For my curve I have set my max SWT at 160F at -4F outdoor temp and 111F SWT at 66F outside. My Design Day (15F) BTU loss is 28k BTU's, the curve I've programmed in will supply 36.5k BTU's at that outdoor temperature. I haven't gone through a winter with this boiler yet... so we'll see how these settings work out... I'm expecting I'll have to tweak it some.

    But before getting involved in reset curve settings, I would recalculate your zones at lower (condensing) return temps to see if your chosen boiler can turn down low enough to prevent short cycling. I had to go through quite a few boiler choices before finding one that could fire down low enough to keep my shortest zone from short cycling.



  • peppy690
    peppy690 Member Posts: 13
    That all makes sense. How would recalculate my smallest zone for the lower supply /return temps. I assumed the heat loss is the heat loss based on the house. The slant fin app doesn't let me change 180f as the supply temp.

    No curve in the manual just those settings you mentioned. To set the curve.
  • peppy690
    peppy690 Member Posts: 13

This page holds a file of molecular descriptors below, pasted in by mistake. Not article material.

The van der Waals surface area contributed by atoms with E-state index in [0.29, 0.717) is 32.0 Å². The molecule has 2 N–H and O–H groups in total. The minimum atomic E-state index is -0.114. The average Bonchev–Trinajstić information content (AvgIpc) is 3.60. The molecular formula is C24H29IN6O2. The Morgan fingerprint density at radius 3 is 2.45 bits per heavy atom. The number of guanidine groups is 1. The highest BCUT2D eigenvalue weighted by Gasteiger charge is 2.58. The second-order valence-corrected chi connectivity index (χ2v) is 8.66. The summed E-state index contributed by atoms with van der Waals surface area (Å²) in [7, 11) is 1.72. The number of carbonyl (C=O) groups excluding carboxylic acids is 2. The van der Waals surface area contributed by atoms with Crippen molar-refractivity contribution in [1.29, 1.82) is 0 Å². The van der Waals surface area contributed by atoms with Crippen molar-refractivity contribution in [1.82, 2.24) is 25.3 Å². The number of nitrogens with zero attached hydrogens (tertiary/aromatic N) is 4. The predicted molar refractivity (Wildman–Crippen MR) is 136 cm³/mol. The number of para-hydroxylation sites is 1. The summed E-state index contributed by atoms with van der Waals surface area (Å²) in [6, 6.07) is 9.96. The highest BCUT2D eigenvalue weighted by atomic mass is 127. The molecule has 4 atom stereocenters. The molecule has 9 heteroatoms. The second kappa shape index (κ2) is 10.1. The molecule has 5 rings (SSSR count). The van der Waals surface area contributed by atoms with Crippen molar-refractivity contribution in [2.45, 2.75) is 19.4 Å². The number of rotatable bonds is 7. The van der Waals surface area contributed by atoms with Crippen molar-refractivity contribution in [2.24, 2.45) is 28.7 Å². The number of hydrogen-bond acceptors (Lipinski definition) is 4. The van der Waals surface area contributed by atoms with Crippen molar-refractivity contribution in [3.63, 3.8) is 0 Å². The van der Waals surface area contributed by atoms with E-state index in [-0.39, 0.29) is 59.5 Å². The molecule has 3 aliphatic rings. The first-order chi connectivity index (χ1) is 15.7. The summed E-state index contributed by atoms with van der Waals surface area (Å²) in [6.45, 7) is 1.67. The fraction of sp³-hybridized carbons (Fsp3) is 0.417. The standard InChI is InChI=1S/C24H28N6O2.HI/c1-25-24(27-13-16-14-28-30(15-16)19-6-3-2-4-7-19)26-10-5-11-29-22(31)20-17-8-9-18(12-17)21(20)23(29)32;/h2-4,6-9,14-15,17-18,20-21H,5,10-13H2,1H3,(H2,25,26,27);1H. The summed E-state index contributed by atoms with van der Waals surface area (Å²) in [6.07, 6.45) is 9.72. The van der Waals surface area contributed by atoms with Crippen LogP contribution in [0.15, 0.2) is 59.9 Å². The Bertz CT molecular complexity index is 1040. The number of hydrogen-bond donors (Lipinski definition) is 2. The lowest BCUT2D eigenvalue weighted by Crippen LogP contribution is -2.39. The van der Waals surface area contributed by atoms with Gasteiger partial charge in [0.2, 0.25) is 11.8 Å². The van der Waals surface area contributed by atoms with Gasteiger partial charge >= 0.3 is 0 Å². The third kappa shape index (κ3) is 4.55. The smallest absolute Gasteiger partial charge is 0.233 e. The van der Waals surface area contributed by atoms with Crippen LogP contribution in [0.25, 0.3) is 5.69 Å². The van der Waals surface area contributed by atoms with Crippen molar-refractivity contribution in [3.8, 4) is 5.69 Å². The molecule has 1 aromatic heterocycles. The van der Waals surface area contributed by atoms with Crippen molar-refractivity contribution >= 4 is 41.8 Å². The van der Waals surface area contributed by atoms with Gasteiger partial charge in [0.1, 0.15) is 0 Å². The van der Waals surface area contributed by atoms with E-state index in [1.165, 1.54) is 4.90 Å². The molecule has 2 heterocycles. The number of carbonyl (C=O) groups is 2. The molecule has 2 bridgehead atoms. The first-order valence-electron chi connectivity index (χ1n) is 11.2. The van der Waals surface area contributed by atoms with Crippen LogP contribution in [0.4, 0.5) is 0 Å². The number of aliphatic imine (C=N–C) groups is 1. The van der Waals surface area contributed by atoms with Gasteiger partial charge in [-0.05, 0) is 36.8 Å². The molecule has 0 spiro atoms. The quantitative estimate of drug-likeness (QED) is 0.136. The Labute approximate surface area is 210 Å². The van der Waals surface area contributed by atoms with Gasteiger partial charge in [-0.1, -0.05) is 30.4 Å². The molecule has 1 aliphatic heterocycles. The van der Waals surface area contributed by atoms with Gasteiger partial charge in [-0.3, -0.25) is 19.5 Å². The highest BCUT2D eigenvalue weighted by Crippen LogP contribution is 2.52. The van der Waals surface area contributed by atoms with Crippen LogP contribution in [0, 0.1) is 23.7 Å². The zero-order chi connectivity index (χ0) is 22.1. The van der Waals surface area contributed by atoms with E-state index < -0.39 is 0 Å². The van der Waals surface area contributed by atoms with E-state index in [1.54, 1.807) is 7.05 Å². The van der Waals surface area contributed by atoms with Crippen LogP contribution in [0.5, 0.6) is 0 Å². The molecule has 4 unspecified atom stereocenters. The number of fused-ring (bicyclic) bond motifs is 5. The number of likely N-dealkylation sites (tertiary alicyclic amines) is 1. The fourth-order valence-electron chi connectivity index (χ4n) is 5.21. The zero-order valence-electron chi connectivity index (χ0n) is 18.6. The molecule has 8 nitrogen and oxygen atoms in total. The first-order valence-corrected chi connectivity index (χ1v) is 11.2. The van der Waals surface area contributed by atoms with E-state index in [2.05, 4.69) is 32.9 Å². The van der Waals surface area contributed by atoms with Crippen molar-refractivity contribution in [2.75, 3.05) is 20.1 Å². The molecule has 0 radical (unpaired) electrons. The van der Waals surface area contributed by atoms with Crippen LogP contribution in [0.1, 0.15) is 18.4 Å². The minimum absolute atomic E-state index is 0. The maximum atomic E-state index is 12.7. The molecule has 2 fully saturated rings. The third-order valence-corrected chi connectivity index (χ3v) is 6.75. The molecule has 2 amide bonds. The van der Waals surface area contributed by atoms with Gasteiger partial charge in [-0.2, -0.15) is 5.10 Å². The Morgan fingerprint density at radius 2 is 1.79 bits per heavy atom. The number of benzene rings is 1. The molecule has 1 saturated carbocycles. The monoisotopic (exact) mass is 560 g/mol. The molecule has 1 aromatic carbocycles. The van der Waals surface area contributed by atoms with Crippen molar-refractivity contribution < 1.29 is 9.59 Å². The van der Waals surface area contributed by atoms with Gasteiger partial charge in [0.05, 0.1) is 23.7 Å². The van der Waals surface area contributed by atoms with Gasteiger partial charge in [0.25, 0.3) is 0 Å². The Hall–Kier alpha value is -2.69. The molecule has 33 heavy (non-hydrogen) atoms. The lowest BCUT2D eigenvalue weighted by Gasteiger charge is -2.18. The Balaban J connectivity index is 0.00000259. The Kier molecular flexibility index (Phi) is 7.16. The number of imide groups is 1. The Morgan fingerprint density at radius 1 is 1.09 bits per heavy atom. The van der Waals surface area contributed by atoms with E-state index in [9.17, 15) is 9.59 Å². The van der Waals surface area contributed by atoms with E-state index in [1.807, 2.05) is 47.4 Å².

How did you get the firing rate btus for the design day temp?
  • NY_Rob
    NY_Rob Member Posts: 1,370
    peppy690 said:

    Also, How would I get the radiation potential of the smallest zone?



    Thank you for all your help.

    If it's standard baseboard, pick a supply temp... subtract 10F to get your average water temp, find that temp on the Slantfin chart I posted- multiply that BTU number by the finned ft length (not total zone circuit length... just the finned tube length) of your zone.
    That will give you the zone BTU radiation at a particular supply temp.
    ie.. one of my zones is 120ft long with 57 ft of finned tube.
    At 140F SWT use 130F for average water temp- according to the chart that gives me 260 btu's per ft of finned tube- multiply by 57 ft- that gives me 14,820 BTU's for that zone.
    Of course as you change the SWT the BTU's/ft of finned tube changes too.
  • peppy690
    peppy690 Member Posts: 13
    Gotcha. That's fine for the baseboard. I need to I figure out how I can get figure the output for my convectors. I'll search around this thread.

    Also for your setup are you concerned about the unit not condensing with your max supply temp at 160?
  • NY_Rob
    NY_Rob Member Posts: 1,370
    edited July 2016
    peppy690 said:

    How did you get the firing rate btus for the design day temp?

    I used the actual gas consumption from my utility meter over 61 (IIRC) days from this past winter and looked up the HDD (heating degree days) for my zipcode, and used 75% efficiency for my old 1960's era cast iron boiler. That gave me approx heat loss for the house at design day, so I drew my reset curve to supply slightly (+25%) more than that at design day.
    You want the mod-con circulating 20hrs or so per day during the cold weather.
    Like I had said earlier... it's subject to tweaking :)